and Vneg. An attempt was made to discharge to the RJ-45 pins, but the discharge was always to the shield
indicating that surging the shield is an appropriate test method.
The ESD gun was used in contact mode and the ESD pulses were applied in both polarities in 500 V increments up
to 9 kV. Above 9 kV, contact mode is not supported with the ESD gun; so, air discharge mode was used, again
increasing the voltage in 500 V steps up to the maximum available voltage of 16.5 kV in both polarities. After each
voltage increment, the board was tested and was not damaged. The 15 kV test was repeated 10 times for each
polarity, again with no damage observed after each test.
2 Rev. 0.2
4.3. Telephony Voltages
IEEE STD™ 802.3-2005 also specifies that the application of telephony ringing of up to 56 VDC plus ac with a
peak of up to 175 V applied through 400 Ω source shall not result in a safety hazard.
Continuous application of such a large signal will eventually result in a device failure due to the high power present
at the clamp. Si3400 devices tested in this condition survive over one second and then eventually fail in a shorted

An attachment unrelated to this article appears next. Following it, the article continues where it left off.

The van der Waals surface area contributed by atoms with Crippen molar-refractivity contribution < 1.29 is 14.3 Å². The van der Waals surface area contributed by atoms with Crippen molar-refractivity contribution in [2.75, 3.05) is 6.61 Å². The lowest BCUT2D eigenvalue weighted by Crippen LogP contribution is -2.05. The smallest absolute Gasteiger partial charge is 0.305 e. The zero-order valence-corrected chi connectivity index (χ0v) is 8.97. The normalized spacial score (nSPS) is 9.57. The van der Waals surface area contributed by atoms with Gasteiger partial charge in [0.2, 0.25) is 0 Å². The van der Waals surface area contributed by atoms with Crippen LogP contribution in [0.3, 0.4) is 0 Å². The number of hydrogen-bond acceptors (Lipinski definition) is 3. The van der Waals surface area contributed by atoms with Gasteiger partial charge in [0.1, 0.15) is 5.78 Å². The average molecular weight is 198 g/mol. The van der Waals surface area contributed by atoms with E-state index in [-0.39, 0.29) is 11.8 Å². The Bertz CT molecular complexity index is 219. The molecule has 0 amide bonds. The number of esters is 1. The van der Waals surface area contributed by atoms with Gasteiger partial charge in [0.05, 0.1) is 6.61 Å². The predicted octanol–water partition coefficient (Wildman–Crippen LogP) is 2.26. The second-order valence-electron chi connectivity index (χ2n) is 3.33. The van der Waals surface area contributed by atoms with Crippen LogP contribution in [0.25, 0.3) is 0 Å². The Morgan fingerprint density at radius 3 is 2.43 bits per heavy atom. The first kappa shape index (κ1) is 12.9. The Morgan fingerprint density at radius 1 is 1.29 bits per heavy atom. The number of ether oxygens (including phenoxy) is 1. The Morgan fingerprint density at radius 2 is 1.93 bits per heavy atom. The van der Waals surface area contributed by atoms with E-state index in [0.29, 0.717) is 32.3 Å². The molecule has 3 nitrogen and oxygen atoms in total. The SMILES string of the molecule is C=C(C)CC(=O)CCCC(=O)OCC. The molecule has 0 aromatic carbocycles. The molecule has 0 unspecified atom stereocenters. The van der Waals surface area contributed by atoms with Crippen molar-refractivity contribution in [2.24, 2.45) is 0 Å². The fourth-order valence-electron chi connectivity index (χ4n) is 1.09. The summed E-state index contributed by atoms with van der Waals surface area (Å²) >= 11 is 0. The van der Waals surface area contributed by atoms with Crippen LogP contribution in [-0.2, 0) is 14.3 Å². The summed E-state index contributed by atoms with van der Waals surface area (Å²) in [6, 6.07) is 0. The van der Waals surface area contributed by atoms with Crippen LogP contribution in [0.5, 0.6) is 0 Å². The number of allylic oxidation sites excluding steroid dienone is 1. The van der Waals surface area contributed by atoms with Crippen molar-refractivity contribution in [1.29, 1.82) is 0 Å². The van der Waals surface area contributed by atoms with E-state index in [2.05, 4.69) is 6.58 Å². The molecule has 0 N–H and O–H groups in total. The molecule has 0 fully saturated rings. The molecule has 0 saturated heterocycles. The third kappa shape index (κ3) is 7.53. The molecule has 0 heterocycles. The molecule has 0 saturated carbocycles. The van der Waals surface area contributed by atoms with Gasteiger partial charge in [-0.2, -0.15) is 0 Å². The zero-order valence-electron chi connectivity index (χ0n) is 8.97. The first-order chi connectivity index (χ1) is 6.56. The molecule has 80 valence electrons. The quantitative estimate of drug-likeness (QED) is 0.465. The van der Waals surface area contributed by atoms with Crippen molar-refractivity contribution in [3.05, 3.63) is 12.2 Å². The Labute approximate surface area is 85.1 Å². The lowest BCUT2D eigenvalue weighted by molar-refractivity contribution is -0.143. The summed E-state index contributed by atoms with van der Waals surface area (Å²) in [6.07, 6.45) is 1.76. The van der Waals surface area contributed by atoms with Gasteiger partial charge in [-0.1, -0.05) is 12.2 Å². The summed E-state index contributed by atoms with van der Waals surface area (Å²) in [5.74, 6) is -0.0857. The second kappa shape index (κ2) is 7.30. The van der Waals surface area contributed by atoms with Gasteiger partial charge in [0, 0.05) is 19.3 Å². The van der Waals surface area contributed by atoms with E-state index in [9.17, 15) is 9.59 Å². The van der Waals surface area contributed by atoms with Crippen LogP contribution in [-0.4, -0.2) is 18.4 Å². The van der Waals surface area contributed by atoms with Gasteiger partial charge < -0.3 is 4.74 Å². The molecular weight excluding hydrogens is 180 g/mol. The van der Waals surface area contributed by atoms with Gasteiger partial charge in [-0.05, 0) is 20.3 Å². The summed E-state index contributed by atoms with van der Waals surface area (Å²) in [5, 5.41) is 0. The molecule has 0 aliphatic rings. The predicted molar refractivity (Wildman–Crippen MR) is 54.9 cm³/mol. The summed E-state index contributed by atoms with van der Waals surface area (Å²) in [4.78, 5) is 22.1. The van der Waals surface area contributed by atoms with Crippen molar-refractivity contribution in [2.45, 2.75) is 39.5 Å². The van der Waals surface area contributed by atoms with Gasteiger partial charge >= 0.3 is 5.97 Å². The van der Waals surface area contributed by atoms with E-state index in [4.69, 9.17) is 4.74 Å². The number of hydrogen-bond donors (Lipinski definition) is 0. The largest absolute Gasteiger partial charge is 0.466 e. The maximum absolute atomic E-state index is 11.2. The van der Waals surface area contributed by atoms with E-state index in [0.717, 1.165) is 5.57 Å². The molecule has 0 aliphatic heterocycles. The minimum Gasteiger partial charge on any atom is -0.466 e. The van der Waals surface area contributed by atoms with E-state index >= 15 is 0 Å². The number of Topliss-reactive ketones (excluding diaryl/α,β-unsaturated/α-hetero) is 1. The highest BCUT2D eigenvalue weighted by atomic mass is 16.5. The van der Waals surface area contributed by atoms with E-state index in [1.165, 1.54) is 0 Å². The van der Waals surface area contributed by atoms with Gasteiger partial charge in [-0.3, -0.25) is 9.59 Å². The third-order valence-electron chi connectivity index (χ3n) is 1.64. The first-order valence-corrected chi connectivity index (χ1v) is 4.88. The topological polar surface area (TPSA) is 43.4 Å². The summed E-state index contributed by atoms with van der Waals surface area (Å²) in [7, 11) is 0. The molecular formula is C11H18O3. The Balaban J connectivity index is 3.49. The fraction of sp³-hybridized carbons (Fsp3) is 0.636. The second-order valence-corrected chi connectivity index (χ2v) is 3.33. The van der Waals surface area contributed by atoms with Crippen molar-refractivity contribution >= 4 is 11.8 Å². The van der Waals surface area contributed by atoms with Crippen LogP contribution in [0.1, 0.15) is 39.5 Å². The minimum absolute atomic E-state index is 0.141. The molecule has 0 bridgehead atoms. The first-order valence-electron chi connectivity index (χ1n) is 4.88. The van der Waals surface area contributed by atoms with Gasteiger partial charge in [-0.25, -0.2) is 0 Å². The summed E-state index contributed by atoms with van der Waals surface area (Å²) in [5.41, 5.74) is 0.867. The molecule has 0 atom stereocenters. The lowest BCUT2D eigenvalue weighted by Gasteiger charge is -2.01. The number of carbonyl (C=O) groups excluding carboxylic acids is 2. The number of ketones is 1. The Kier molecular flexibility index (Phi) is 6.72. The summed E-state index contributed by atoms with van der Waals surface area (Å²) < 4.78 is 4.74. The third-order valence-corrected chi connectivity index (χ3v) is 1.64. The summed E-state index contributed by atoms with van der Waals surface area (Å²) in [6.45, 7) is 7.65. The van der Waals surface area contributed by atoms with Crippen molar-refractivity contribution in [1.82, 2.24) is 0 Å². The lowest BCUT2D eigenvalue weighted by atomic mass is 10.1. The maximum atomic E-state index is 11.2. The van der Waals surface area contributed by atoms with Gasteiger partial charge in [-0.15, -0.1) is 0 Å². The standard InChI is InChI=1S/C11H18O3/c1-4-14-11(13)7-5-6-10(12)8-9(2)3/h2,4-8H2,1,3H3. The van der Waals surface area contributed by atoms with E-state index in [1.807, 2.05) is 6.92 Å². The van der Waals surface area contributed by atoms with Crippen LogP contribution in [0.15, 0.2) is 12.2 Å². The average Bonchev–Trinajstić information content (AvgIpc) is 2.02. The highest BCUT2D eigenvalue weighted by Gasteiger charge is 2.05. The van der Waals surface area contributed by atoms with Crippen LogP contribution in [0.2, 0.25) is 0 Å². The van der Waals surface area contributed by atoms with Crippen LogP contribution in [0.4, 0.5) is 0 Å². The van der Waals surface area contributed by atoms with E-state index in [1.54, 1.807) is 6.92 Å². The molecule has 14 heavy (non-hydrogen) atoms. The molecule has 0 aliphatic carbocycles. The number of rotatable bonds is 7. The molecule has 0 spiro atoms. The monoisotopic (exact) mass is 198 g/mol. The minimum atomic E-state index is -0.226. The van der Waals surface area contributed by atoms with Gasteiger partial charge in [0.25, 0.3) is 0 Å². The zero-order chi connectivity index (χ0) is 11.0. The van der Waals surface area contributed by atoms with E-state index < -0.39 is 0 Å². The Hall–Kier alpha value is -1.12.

condition, which does not present a safety hazard. However, according to Telecordia GR1089 October 2002 7.5.2
and Figure 7-6, the approximately 300 mA peak current that results from this test requires that a "ring trip" be
detected and the ringing be removed within 0.1 seconds. This means that when exposed to even a very severe
fault condition of ringing directly applied, the Si3400 PD will not be damaged.
4.4. Cable Discharge
It is possible for the conductors in an Ethernet cable to develop a static charge, for example, by being dragged
www.DataSheeat4cUro.csosmcarpeting before being plugged in. While there is no standards-based test for this, a uniform test procedure
has been described.
A Si3400 PD evaluation board was tested using this procedure with the test diagram shown in Figure 2.
25 ft cat 6 cable all pairs tied
together and connected to HyPot
Figure 2. Test Diagram
1. Verify board functionality with 48 VDC Supply.
2. Unplug 1 m cable from junction block.
3. Charge 25 ft cable with HyPot tester at 1000 V.
4. Plug 25 ft cable into junction block with HyPot tester connected.
5. Unplug 25 ft cable while HyPot tester is still putting out voltage.
6. Plug in 48 V supply through 1 m cable.
7. Verify board functionality.
8. Repeat steps 2-7 testing twice at 1000 V and twice at each voltage above 1000 V in 500 V increments.